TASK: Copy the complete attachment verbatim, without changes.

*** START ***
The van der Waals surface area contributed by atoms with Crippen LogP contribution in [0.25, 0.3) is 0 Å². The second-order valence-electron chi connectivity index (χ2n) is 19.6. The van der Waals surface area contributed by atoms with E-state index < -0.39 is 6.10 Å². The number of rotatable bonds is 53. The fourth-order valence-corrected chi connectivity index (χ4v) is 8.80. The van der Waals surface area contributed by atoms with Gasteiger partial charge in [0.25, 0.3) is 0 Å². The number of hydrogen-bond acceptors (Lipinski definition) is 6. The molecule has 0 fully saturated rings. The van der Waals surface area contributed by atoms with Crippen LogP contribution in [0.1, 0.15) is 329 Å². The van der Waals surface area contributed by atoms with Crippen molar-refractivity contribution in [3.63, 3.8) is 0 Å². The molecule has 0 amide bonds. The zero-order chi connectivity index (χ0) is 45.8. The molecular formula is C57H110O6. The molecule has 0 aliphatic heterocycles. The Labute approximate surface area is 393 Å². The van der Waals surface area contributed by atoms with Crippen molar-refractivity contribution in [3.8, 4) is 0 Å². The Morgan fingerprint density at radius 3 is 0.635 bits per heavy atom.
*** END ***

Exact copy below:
The van der Waals surface area contributed by atoms with Crippen LogP contribution in [0.25, 0.3) is 0 Å². The second-order valence-electron chi connectivity index (χ2n) is 19.6. The van der Waals surface area contributed by atoms with E-state index < -0.39 is 6.10 Å². The number of rotatable bonds is 53. The fourth-order valence-corrected chi connectivity index (χ4v) is 8.80. The van der Waals surface area contributed by atoms with Gasteiger partial charge in [0.25, 0.3) is 0 Å². The number of hydrogen-bond acceptors (Lipinski definition) is 6. The molecule has 0 fully saturated rings. The van der Waals surface area contributed by atoms with Crippen LogP contribution in [0.1, 0.15) is 329 Å². The van der Waals surface area contributed by atoms with Crippen molar-refractivity contribution in [3.63, 3.8) is 0 Å². The molecule has 0 amide bonds. The zero-order chi connectivity index (χ0) is 45.8. The molecular formula is C57H110O6. The molecule has 0 aliphatic heterocycles. The Labute approximate surface area is 393 Å². The van der Waals surface area contributed by atoms with Crippen molar-refractivity contribution in [3.8, 4) is 0 Å². The Morgan fingerprint density at radius 3 is 0.635 bits per heavy atom.